This presentation discusses the principal themes from our forthcoming Oxford Handbook of the International Relations of Asia (edited by Saadia Pekkanen, John Ravenhill, and Rosemary Foot, publication date anticipated August 2014). This Handbook is about the theory and practice of the international relations (IR) of Asia as a whole, meaning the actors and societies in the dominant, middle, and smaller countries in Northeast Asia, Southeast Asia, South Asia, and Central Asia. We approach the IR of Asia by concentrating not just on the countries that are pivotal to understanding Asia’s role in global and regional politics, but also the processes that are responsible for the region’s particular characteristics. The presentation will concentrate on four major questions that both frame and also draw together the findings from the contributors. The questions are centered on the contemporary characteristics of Asia: what they are, whether they are unique to this region, how to explain them, and what they portend for future trajectories.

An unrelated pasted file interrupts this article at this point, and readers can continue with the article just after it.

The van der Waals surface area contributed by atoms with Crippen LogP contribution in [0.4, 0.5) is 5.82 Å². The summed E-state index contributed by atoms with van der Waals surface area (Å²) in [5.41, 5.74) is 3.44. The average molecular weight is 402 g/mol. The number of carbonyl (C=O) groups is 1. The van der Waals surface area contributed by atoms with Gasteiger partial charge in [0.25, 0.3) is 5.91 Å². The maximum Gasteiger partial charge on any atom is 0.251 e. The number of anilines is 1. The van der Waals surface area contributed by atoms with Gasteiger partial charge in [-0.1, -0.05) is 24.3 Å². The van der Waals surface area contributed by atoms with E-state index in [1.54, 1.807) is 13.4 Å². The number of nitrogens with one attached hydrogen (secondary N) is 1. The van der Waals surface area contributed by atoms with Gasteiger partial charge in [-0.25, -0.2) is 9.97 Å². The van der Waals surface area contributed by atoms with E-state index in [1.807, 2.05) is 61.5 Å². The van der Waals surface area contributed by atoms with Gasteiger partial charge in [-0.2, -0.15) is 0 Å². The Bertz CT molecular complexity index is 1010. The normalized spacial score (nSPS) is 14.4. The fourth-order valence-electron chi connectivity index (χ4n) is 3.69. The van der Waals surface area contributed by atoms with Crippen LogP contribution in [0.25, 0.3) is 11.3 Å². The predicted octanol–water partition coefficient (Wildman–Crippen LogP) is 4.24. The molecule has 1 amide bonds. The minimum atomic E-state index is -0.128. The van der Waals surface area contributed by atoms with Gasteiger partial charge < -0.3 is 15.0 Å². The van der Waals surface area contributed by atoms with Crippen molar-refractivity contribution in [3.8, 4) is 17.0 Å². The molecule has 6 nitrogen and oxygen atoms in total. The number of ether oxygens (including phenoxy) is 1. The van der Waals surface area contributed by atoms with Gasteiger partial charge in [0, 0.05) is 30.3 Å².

Saadia M. Pekkanen is the founding Director of the Jackson School Ph.D. Program. She is also the Job and Gertrud Tamaki Professor at the Jackson School of International Studies, Adjunct Professor in the Department of Political Science, and Adjunct Professor at the School of Law where she also teaches courses. Her graduate work includes a Master’s from Columbia University and Yale Law School, and a doctorate from Harvard University. Her areas of research interest include international relations and foreign policy, international law, space security and policy, and the international relations of Japan/Asia. In addition to several articles, she is the author of Picking Winners? From Technology Catch-up to the Space Race in Japan (Stanford University Press, 2003); Japan’s Aggressive Legalism: Law and Foreign Trade Politics Beyond the WTO (Stanford University Press, 2008); co-editor of Japan and China in the World Political Economy (Routledge, 2005); co-author of In Defense of Japan: From the Market to the Military in Space Policy (Stanford University Press, 2010); co-editor of The Oxford Handbook of the International Relations of Asia (forthcoming, Oxford University Press 2014); and editor of Asian Designs: Risen Powers and the Struggle for International Governance (framework chapter available online at the following URL: http://www.princeton.edu/politics/graduate/departmental-colloquia/international-relations/. Her work has been funded by the Social Science Research Council, the Harvard Academy for International and Area Studies, the Center for Global Partnership (CGP), the Abe Fellowship, and the National Science Foundation (NSF). Further information on her can be found at http://jsis.washington.edu/faculty/smp1.shtml.